Moreover, happiness on our Lord’s terms is more than simply problems and battles; it is also victories, as the Beatitudes make clear: theirs is the Kingdom of Heaven; the meek shall inherit the earth; they shall be filled and comforted, and so on.

Are you seeking happiness on your terms, or the Lord’s?

Taken from Volume 6 of the series

A Word in Season: Daily Messages on the Faith for All of Life.

~ * ~
Reprinted by permission of the Chalcedon Foundation.
Copyright by the Chalcedon Foundation. All rights reserved.

Freedom From vs. Freedom To

April 10th, 2015

chainIt is for freedom that Christ has set us free. Stand firm, then, and do not let yourselves be burdened again by a yoke of slavery. (Galatians 5:1)

There are two kinds of freedom.

Freedom from allows life without oppression, injustice, tyranny, abuse, or violence. Freedom from insures my right to live my life as I wish as long as it doesn’t interfere with the rights of others.

Freedom to is about opportunity to serve, to use my gifts, to make a difference in the world.

I think Galatians 5:1 refers to freedom to.

Freedom from, it seems, places the focus on me and my rights. Freedom from is worldly freedom.

Freedom to is about what’s right. It’s about sacrifice and service.

Interesting to note that Jesus willingly sacrificed freedom from. He invites us to join Him on the journey of freedom to for which He died.

But let’s never forget that God values worldly justice for the oppressed, the poor, and the marginalized.

Learn to do right; seek justice.    
Defend the oppressed.
Take up the cause of the fatherless;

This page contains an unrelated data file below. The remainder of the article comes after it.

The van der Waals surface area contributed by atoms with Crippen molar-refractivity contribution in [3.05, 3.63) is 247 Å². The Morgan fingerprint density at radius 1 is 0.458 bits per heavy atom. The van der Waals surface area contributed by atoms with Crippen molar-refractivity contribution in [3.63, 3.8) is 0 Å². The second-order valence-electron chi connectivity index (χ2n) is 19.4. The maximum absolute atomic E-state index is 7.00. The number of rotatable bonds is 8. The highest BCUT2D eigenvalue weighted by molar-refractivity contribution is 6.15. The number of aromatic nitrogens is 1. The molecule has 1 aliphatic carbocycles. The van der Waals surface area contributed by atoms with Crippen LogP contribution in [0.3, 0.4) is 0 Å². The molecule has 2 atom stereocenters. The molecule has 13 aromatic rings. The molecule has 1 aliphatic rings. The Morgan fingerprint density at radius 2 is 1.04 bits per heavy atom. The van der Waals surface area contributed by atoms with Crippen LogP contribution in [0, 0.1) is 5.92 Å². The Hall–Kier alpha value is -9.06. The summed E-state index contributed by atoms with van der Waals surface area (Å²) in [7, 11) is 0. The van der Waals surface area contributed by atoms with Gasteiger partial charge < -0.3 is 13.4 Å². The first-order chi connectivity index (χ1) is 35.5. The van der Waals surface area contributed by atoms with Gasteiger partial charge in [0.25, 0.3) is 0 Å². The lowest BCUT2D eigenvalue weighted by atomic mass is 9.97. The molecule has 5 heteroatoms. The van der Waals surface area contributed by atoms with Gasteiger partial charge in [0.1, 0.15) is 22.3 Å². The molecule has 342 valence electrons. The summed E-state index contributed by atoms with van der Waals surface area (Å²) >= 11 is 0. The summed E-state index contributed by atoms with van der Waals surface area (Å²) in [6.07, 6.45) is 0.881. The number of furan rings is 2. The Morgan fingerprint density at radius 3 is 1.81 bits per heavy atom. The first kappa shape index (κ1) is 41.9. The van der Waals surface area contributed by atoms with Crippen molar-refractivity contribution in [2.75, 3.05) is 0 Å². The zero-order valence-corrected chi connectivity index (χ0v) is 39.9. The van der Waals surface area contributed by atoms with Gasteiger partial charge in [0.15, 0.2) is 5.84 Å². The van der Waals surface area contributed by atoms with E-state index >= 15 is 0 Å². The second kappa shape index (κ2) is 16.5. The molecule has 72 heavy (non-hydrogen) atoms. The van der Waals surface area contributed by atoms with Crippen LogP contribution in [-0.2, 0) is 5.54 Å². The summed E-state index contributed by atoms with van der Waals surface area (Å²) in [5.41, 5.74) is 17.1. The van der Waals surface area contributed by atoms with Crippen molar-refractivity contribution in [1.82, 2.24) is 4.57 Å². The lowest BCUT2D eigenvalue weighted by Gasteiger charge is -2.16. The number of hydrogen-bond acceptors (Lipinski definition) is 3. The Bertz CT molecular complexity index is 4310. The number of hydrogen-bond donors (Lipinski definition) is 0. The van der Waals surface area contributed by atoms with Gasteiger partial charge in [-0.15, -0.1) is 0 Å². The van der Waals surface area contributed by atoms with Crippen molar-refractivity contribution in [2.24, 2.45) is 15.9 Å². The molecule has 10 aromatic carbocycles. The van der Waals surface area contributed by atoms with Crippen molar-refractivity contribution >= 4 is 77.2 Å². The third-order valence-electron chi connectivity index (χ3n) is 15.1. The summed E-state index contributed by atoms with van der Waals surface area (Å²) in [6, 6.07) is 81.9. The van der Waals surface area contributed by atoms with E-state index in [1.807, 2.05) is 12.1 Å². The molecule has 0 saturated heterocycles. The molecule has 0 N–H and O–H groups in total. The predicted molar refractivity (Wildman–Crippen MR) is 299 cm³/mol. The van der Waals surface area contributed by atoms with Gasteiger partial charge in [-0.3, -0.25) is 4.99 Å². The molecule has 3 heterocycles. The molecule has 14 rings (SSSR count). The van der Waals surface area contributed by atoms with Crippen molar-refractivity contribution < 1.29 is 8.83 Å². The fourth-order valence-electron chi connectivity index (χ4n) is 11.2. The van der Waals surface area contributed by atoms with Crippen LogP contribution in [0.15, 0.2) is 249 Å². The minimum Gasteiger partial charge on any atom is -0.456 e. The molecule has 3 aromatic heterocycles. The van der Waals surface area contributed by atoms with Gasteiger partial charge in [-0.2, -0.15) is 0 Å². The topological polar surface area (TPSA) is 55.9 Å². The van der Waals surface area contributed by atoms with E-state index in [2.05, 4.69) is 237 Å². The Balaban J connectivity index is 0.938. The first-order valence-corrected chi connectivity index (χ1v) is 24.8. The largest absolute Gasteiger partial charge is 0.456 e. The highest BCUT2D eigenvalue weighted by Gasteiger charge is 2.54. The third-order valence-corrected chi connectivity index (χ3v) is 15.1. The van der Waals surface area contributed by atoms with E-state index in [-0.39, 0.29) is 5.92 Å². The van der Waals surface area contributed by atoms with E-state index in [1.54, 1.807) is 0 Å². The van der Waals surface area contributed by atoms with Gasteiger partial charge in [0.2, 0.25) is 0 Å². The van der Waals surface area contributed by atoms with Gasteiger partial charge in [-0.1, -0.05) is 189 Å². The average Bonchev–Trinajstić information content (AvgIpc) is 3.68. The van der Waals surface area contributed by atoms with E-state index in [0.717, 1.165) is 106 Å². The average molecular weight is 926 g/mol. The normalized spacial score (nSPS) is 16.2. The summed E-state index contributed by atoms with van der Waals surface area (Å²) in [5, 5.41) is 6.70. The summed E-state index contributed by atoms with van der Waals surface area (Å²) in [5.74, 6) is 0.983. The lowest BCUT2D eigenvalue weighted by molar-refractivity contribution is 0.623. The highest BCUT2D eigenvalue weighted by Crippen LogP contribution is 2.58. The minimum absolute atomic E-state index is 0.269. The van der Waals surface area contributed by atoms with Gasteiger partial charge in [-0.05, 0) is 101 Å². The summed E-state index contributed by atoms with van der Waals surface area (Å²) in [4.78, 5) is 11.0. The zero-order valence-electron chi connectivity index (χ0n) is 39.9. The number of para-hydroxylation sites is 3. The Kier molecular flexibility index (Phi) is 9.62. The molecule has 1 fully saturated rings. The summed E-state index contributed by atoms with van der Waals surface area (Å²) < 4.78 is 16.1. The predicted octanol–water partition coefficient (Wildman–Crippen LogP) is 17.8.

plead the case of the widow. (Isaiah 1:17)

Seems to me that justice happens when those who understand freedom to deploy it, regardless of consequences, to ensure everyone’s access to freedom from.

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Copyright by Rich Dixon, All Rights Reserved. Used by permission.
Rich is an author and speaker. He is the author of:

Relentless Grace: God’s Invitation To Give Hope Another Chance
. Visit his web site

The Importance of Affirming One Another

April 6th, 2015

A visit to a wonderful community brings today’s word-of-the-week…


In September we were honored to speak to a group of folks at a homeless shelter in downtown Madison, Wisconsin. We gathered in a circle before the meeting began and read the following affirmation in unison.

We gather as family and as friends.

We make this space safe, caring, and welcoming.

We listen to each other with unconditional acceptance.

We lift each other up; we do not hold each other down.

Life is a struggle, and we are here to help each other through it.

We cannot control others but we can control ourselves.

We are not homeless, for there is a place in this world for us.

We will get where we are going, even if we do not yet know where that is.

Each moment is another chance, and we can always begin again.

We will fail and make mistakes, but that is how we grow and understand.

We are here, and we are worthy of love and belonging.

So let us own our own stories.

And in owning our stories, let us find the courage to share our stories.

And in sharing our stories realize we are never alone.